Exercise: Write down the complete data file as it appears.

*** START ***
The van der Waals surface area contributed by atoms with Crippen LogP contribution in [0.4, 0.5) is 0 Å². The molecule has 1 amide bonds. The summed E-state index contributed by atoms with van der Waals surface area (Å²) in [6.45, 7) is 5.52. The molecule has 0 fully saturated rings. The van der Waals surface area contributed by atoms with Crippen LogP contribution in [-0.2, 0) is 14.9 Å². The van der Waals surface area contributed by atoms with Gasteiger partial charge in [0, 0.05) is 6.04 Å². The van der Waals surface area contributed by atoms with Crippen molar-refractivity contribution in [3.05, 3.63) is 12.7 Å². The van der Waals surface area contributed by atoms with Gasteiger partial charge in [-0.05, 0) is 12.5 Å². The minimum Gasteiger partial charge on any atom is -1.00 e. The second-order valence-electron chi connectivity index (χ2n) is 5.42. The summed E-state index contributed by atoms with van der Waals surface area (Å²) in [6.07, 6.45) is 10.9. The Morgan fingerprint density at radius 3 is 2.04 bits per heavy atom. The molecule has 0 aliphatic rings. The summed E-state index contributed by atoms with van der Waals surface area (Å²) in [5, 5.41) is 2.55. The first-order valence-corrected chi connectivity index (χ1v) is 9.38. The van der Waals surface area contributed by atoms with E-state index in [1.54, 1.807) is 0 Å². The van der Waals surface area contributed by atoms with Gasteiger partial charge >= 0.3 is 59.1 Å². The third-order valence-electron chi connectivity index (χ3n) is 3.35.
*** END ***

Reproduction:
The van der Waals surface area contributed by atoms with Crippen LogP contribution in [0.4, 0.5) is 0 Å². The molecule has 1 amide bonds. The summed E-state index contributed by atoms with van der Waals surface area (Å²) in [6.45, 7) is 5.52. The molecule has 0 fully saturated rings. The van der Waals surface area contributed by atoms with Crippen LogP contribution in [-0.2, 0) is 14.9 Å². The van der Waals surface area contributed by atoms with Gasteiger partial charge in [0, 0.05) is 6.04 Å². The van der Waals surface area contributed by atoms with Crippen molar-refractivity contribution in [3.05, 3.63) is 12.7 Å². The van der Waals surface area contributed by atoms with Gasteiger partial charge in [-0.05, 0) is 12.5 Å². The minimum Gasteiger partial charge on any atom is -1.00 e. The second-order valence-electron chi connectivity index (χ2n) is 5.42. The summed E-state index contributed by atoms with van der Waals surface area (Å²) in [6.07, 6.45) is 10.9. The Morgan fingerprint density at radius 3 is 2.04 bits per heavy atom. The molecule has 0 aliphatic rings. The summed E-state index contributed by atoms with van der Waals surface area (Å²) in [5, 5.41) is 2.55. The first-order valence-corrected chi connectivity index (χ1v) is 9.38. The van der Waals surface area contributed by atoms with E-state index in [1.54, 1.807) is 0 Å². The van der Waals surface area contributed by atoms with Gasteiger partial charge >= 0.3 is 59.1 Å². The third-order valence-electron chi connectivity index (χ3n) is 3.35.